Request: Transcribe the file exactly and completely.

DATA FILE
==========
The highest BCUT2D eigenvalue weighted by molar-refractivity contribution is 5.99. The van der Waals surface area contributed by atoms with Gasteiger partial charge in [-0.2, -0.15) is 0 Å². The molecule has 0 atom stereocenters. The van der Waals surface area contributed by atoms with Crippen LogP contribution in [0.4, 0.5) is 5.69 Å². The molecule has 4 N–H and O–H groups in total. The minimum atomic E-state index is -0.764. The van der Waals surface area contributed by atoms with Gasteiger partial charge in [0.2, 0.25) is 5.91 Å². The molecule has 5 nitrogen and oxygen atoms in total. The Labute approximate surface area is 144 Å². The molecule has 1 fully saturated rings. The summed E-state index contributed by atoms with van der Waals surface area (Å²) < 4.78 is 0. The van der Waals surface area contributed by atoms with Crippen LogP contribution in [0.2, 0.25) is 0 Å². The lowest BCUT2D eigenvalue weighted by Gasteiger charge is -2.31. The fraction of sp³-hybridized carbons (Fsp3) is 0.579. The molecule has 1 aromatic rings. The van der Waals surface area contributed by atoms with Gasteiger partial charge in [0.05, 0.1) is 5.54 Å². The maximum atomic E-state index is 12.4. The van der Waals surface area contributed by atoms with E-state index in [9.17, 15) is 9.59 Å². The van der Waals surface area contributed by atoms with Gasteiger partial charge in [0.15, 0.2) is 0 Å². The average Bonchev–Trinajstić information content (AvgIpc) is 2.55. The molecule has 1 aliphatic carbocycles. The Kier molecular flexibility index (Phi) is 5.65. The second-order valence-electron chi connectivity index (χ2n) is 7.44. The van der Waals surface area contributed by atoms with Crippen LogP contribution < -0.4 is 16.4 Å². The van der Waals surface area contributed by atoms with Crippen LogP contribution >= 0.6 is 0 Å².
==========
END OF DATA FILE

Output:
The highest BCUT2D eigenvalue weighted by molar-refractivity contribution is 5.99. The van der Waals surface area contributed by atoms with Gasteiger partial charge in [-0.2, -0.15) is 0 Å². The molecule has 0 atom stereocenters. The van der Waals surface area contributed by atoms with Crippen LogP contribution in [0.4, 0.5) is 5.69 Å². The molecule has 4 N–H and O–H groups in total. The minimum atomic E-state index is -0.764. The van der Waals surface area contributed by atoms with Gasteiger partial charge in [0.2, 0.25) is 5.91 Å². The molecule has 5 nitrogen and oxygen atoms in total. The Labute approximate surface area is 144 Å². The molecule has 1 fully saturated rings. The summed E-state index contributed by atoms with van der Waals surface area (Å²) < 4.78 is 0. The van der Waals surface area contributed by atoms with Crippen LogP contribution in [0.2, 0.25) is 0 Å². The lowest BCUT2D eigenvalue weighted by Gasteiger charge is -2.31. The fraction of sp³-hybridized carbons (Fsp3) is 0.579. The molecule has 1 aromatic rings. The van der Waals surface area contributed by atoms with Gasteiger partial charge in [0.05, 0.1) is 5.54 Å². The maximum atomic E-state index is 12.4. The van der Waals surface area contributed by atoms with E-state index in [9.17, 15) is 9.59 Å². The van der Waals surface area contributed by atoms with Gasteiger partial charge in [0.15, 0.2) is 0 Å². The average Bonchev–Trinajstić information content (AvgIpc) is 2.55. The molecule has 1 aliphatic carbocycles. The Kier molecular flexibility index (Phi) is 5.65. The second-order valence-electron chi connectivity index (χ2n) is 7.44. The van der Waals surface area contributed by atoms with Crippen LogP contribution < -0.4 is 16.4 Å². The van der Waals surface area contributed by atoms with Crippen LogP contribution >= 0.6 is 0 Å².